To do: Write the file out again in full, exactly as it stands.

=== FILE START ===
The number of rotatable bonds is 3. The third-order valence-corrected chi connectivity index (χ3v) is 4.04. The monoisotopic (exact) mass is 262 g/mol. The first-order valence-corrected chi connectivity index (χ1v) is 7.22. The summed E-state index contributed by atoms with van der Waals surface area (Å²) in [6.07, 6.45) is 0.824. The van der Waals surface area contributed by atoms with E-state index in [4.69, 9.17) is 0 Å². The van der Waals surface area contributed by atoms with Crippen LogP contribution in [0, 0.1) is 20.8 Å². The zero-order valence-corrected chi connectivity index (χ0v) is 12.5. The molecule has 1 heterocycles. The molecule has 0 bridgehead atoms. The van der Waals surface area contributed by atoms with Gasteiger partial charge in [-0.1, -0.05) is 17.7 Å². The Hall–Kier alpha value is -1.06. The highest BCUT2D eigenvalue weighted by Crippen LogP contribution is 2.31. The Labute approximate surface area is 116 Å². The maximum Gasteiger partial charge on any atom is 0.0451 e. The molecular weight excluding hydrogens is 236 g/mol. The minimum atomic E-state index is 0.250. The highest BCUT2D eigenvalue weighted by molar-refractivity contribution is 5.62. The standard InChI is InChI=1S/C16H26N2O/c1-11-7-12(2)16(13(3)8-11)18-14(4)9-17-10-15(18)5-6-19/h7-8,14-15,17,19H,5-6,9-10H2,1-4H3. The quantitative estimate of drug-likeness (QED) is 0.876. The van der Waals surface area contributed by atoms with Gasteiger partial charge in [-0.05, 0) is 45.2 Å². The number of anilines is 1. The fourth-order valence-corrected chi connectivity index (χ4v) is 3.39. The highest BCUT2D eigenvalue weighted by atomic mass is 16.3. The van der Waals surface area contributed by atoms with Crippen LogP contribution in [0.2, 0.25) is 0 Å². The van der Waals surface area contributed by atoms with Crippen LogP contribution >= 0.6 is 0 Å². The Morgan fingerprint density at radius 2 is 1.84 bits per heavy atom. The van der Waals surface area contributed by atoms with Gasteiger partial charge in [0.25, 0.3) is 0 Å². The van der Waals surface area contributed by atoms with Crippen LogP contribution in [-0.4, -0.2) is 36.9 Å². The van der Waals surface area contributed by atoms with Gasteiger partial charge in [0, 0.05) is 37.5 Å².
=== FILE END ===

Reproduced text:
The number of rotatable bonds is 3. The third-order valence-corrected chi connectivity index (χ3v) is 4.04. The monoisotopic (exact) mass is 262 g/mol. The first-order valence-corrected chi connectivity index (χ1v) is 7.22. The summed E-state index contributed by atoms with van der Waals surface area (Å²) in [6.07, 6.45) is 0.824. The van der Waals surface area contributed by atoms with E-state index in [4.69, 9.17) is 0 Å². The van der Waals surface area contributed by atoms with Crippen LogP contribution in [0, 0.1) is 20.8 Å². The zero-order valence-corrected chi connectivity index (χ0v) is 12.5. The molecule has 1 heterocycles. The molecule has 0 bridgehead atoms. The van der Waals surface area contributed by atoms with Gasteiger partial charge in [-0.1, -0.05) is 17.7 Å². The Hall–Kier alpha value is -1.06. The highest BCUT2D eigenvalue weighted by Crippen LogP contribution is 2.31. The Labute approximate surface area is 116 Å². The maximum Gasteiger partial charge on any atom is 0.0451 e. The molecular weight excluding hydrogens is 236 g/mol. The minimum atomic E-state index is 0.250. The highest BCUT2D eigenvalue weighted by molar-refractivity contribution is 5.62. The standard InChI is InChI=1S/C16H26N2O/c1-11-7-12(2)16(13(3)8-11)18-14(4)9-17-10-15(18)5-6-19/h7-8,14-15,17,19H,5-6,9-10H2,1-4H3. The quantitative estimate of drug-likeness (QED) is 0.876. The van der Waals surface area contributed by atoms with Gasteiger partial charge in [-0.05, 0) is 45.2 Å². The number of anilines is 1. The fourth-order valence-corrected chi connectivity index (χ4v) is 3.39. The highest BCUT2D eigenvalue weighted by atomic mass is 16.3. The van der Waals surface area contributed by atoms with Crippen LogP contribution in [0.2, 0.25) is 0 Å². The van der Waals surface area contributed by atoms with Crippen LogP contribution >= 0.6 is 0 Å². The Morgan fingerprint density at radius 2 is 1.84 bits per heavy atom. The van der Waals surface area contributed by atoms with Gasteiger partial charge in [0.25, 0.3) is 0 Å². The van der Waals surface area contributed by atoms with Crippen LogP contribution in [-0.4, -0.2) is 36.9 Å². The van der Waals surface area contributed by atoms with Gasteiger partial charge in [0, 0.05) is 37.5 Å².